EPA e-mails on anti-pollution rules reveal agency’s frustration with White House
By Juliet Eilperin,
Sometimes the Obama administration operates like a well-oiled machine when it issues pronouncements on how its proposed regulations will affect the nation.
Other times, it doesn’t.
An Aug. 30, 2011, e-mail exchange among Environmental Protection Agency officials, obtained by the Center for Progressive Reform under the Freedom of Information Act, provides a glimpse into how agency officials thought the White House failed to adequately capture their work on anti-pollution rules opposed by Republicans and industry officials.
In responding to an inquiry from House Speaker John A. Boehner (R-Ohio) about which regulations proposed by his administration would cost more than $1 billion, President Obama sent a letter that — in EPA officials’ view — not only caught them by surprise but also misstated the cost of one of their rules and failed to highlight the potential benefits of others.
Obama’s Aug. 30 letter identified seven rules — four under EPA’s jurisdiction — and included an appendix citing costs ranging from $1 billion to $90 billion.
The appendix put the price tag of a controversial EPA proposal to cut pollution from industrial boilers at $3 billion. That was the initial estimate in August 2010, but the EPA had finalized a rule in February 2011 that it estimated would cost less than half that — $1.4 billion.
That discrepancy prompted Dan Kanninen, EPA’s White House liaison, to call and complain to White House Cabinet secretary Christopher Lu, according to the e-mails.
Kanninen wrote his colleagues that he emphasized two points in his conversation with Lu: “First, that we’ve spent a great deal of time and energy framing these rules with the public health and environmental benefits, and when and how they are driven by statutory, scientific and legal obligations, which this letter and appendix do not. And second, that in the interest of both accuracy and situational awareness tighter coordination would [have] been appreciated and in this case would have avoided a fairly significant error.”
“Did anyone get any heads up on this letter?” asked then-EPA press secretary Betsaida Alcantara in one e-mail.
“We did not get contacted,” replied the agency’s deputy administrator, Bob Perciasepe.
The boiler rule, which the EPA is now reconsidering and could issue within a matter of weeks, has inspired serious resistance on Capitol Hill.
“A handful of e-mails from eight months ago say very little about how we work with the White House as we take commonsense steps to protect Americans from harmful pollution,” EPA spokesman Brendan Gilfillan said in an e-mailed response. “Under this president’s leadership, we have put in place some of the most important public health measures in the history of the Environmental Protection Agency.”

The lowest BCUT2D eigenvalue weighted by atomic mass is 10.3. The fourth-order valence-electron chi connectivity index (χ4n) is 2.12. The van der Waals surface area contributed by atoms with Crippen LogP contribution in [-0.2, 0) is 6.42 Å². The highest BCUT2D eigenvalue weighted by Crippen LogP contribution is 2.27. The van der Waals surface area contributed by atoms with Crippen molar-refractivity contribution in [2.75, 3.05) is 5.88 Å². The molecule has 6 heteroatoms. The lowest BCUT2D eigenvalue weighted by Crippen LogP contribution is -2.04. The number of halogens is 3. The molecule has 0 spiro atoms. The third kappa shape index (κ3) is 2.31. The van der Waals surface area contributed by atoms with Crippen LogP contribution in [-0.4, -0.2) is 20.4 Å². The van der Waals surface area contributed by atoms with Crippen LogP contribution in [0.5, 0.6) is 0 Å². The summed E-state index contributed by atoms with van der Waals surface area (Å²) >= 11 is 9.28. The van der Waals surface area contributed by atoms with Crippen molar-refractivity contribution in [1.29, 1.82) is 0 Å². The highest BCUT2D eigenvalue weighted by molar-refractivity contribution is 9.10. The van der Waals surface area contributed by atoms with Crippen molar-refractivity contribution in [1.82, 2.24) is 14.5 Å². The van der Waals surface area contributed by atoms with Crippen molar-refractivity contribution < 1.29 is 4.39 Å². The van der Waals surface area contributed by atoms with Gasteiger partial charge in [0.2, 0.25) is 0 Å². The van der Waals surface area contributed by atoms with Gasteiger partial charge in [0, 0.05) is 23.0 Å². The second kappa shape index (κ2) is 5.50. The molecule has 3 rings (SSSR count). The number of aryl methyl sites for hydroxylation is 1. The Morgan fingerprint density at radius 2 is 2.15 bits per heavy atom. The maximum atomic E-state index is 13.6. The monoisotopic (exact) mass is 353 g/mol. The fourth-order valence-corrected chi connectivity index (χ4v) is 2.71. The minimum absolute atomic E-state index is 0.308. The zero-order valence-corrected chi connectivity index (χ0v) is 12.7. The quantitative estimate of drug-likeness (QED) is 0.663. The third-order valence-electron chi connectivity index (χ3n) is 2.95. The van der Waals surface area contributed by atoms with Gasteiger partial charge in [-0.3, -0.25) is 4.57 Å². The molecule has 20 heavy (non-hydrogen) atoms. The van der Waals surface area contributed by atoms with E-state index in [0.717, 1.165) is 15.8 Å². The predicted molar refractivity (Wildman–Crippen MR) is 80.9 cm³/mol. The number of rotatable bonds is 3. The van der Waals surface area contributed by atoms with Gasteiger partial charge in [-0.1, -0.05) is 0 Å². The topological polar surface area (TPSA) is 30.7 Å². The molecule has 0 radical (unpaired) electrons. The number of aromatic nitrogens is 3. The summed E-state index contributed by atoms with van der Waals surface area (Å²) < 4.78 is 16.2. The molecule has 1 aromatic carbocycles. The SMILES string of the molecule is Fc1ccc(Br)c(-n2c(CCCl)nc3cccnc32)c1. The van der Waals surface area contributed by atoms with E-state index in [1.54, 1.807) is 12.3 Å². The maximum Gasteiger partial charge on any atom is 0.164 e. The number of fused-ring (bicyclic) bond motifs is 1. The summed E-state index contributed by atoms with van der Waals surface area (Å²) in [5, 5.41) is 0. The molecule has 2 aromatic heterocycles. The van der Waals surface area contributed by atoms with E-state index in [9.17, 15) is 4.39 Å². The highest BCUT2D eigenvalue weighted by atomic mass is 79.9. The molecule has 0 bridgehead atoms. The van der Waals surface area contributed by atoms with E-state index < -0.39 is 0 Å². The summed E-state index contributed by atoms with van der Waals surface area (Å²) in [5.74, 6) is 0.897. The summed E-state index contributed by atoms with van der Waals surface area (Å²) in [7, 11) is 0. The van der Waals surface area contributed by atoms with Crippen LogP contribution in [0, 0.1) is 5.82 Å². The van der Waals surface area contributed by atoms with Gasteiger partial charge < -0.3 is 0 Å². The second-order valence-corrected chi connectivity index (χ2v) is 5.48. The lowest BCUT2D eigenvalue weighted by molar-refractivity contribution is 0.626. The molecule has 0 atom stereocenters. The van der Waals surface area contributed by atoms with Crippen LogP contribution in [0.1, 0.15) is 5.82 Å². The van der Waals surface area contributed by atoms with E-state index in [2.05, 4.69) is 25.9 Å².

Rena Steinzor, the center’s president, said the exchange is both “illuminating” and “frustrating” because in responding to Congress, the White House didn’t emphasize the health and economic benefits that come from these types of regulations.
“The White House’s persistent efforts to placate industry critics undermine the EPA’s effort to communicate the benefits to the public of regulation and are factually quite dishonest,” Steinzor said. “EPA may not complain publicly. And the vital information about the positive benefits of public policies — an essential part of the story about those policies — goes missing.”
Asked about the exchanges, White House spokesman Clark Stevens wrote in an e-mail Wednesday that the Aug. 30 letter “included an appendix which responded to the Speaker’s request for rules that met specific criteria.”
“As a result, the rules in the appendix were from several agencies, and [the Office of Information and Regulatory Affairs] had worked closely with those agencies during the important interagency review process every draft rule undergoes,” he added. “It goes without saying that the White House coordinates with departments and agencies across the federal government every day.”
Critics of the administration said the e-mails raised questions about how it measures the economic effect of its actions.
“More than anything, these e-mails are another reminder of the enormous and expensive authority that little-known EPA bureaucrats have over broad segments of our economy,” said Brendan Buck, spokesman for Boehner.
Diane Katz, a Heritage Foundation research fellow in regulatory policy, said just because a rule may produce benefits outweighing its costs doesn’t mean that regulation is justified.
“The costs aren’t any less to those entities because of the benefits,” Katz said, adding that the exchange “suggests the White House is not really focused on the costs of regulation.”